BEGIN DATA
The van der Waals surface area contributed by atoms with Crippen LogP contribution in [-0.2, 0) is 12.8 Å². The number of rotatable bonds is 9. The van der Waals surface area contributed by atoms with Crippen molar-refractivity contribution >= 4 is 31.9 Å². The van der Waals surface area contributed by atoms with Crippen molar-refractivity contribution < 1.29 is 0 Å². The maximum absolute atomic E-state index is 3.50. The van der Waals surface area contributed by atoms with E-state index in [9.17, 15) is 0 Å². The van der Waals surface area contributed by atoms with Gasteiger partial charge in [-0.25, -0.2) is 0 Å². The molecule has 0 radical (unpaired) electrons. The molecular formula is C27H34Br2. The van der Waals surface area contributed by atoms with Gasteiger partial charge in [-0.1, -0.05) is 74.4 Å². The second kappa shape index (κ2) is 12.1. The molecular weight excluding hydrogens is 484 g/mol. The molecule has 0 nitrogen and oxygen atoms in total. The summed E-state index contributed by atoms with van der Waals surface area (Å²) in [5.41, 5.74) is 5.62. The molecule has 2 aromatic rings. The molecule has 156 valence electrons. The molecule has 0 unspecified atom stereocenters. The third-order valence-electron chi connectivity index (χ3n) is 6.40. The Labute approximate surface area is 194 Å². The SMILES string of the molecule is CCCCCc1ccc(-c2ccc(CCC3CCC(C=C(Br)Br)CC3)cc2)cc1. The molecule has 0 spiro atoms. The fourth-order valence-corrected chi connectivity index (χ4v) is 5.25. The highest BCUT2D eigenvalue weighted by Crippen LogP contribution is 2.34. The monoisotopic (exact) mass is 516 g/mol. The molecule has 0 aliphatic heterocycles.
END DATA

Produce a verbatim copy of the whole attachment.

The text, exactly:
The van der Waals surface area contributed by atoms with Crippen LogP contribution in [-0.2, 0) is 12.8 Å². The number of rotatable bonds is 9. The van der Waals surface area contributed by atoms with Crippen molar-refractivity contribution >= 4 is 31.9 Å². The van der Waals surface area contributed by atoms with Crippen molar-refractivity contribution < 1.29 is 0 Å². The maximum absolute atomic E-state index is 3.50. The van der Waals surface area contributed by atoms with E-state index in [9.17, 15) is 0 Å². The van der Waals surface area contributed by atoms with Gasteiger partial charge in [-0.25, -0.2) is 0 Å². The molecule has 0 radical (unpaired) electrons. The molecular formula is C27H34Br2. The van der Waals surface area contributed by atoms with Gasteiger partial charge in [-0.1, -0.05) is 74.4 Å². The second kappa shape index (κ2) is 12.1. The molecular weight excluding hydrogens is 484 g/mol. The molecule has 0 nitrogen and oxygen atoms in total. The summed E-state index contributed by atoms with van der Waals surface area (Å²) in [5.41, 5.74) is 5.62. The molecule has 2 aromatic rings. The molecule has 156 valence electrons. The molecule has 0 unspecified atom stereocenters. The third-order valence-electron chi connectivity index (χ3n) is 6.40. The Labute approximate surface area is 194 Å². The SMILES string of the molecule is CCCCCc1ccc(-c2ccc(CCC3CCC(C=C(Br)Br)CC3)cc2)cc1. The molecule has 0 spiro atoms. The fourth-order valence-corrected chi connectivity index (χ4v) is 5.25. The highest BCUT2D eigenvalue weighted by Crippen LogP contribution is 2.34. The monoisotopic (exact) mass is 516 g/mol. The molecule has 0 aliphatic heterocycles.